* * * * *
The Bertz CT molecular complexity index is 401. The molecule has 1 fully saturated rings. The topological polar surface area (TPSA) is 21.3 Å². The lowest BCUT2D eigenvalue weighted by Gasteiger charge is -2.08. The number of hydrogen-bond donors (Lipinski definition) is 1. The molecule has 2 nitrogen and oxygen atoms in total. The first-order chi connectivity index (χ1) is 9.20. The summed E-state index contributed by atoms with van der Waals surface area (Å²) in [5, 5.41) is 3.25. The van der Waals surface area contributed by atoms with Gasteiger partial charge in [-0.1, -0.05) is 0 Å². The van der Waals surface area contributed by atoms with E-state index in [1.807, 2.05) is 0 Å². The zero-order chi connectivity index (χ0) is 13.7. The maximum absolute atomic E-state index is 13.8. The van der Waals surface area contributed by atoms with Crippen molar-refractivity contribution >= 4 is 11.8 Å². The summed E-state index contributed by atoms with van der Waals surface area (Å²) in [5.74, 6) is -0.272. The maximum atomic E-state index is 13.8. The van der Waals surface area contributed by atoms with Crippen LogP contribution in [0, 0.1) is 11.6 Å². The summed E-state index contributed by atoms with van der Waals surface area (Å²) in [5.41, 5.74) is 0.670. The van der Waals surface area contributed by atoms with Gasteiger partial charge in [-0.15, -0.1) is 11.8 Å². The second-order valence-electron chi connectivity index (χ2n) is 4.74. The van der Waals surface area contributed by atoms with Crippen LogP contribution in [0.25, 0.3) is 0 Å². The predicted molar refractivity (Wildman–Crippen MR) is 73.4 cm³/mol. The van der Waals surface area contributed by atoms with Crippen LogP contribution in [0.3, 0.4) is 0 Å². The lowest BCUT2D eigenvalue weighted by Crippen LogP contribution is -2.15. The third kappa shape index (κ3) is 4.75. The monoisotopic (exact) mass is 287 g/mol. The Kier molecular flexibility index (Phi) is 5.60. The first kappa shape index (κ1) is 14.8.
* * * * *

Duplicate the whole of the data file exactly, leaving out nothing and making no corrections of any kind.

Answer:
The Bertz CT molecular complexity index is 401. The molecule has 1 fully saturated rings. The topological polar surface area (TPSA) is 21.3 Å². The lowest BCUT2D eigenvalue weighted by Gasteiger charge is -2.08. The number of hydrogen-bond donors (Lipinski definition) is 1. The molecule has 2 nitrogen and oxygen atoms in total. The first-order chi connectivity index (χ1) is 9.20. The summed E-state index contributed by atoms with van der Waals surface area (Å²) in [5, 5.41) is 3.25. The van der Waals surface area contributed by atoms with Gasteiger partial charge in [-0.1, -0.05) is 0 Å². The van der Waals surface area contributed by atoms with E-state index in [1.807, 2.05) is 0 Å². The zero-order chi connectivity index (χ0) is 13.7. The maximum absolute atomic E-state index is 13.8. The van der Waals surface area contributed by atoms with Crippen molar-refractivity contribution >= 4 is 11.8 Å². The summed E-state index contributed by atoms with van der Waals surface area (Å²) in [5.74, 6) is -0.272. The maximum atomic E-state index is 13.8. The van der Waals surface area contributed by atoms with Crippen LogP contribution in [0, 0.1) is 11.6 Å². The summed E-state index contributed by atoms with van der Waals surface area (Å²) in [5.41, 5.74) is 0.670. The van der Waals surface area contributed by atoms with Gasteiger partial charge in [-0.15, -0.1) is 11.8 Å². The second-order valence-electron chi connectivity index (χ2n) is 4.74. The van der Waals surface area contributed by atoms with Crippen LogP contribution in [0.25, 0.3) is 0 Å². The predicted molar refractivity (Wildman–Crippen MR) is 73.4 cm³/mol. The van der Waals surface area contributed by atoms with Crippen LogP contribution in [0.3, 0.4) is 0 Å². The lowest BCUT2D eigenvalue weighted by Crippen LogP contribution is -2.15. The third kappa shape index (κ3) is 4.75. The monoisotopic (exact) mass is 287 g/mol. The Kier molecular flexibility index (Phi) is 5.60. The first kappa shape index (κ1) is 14.8.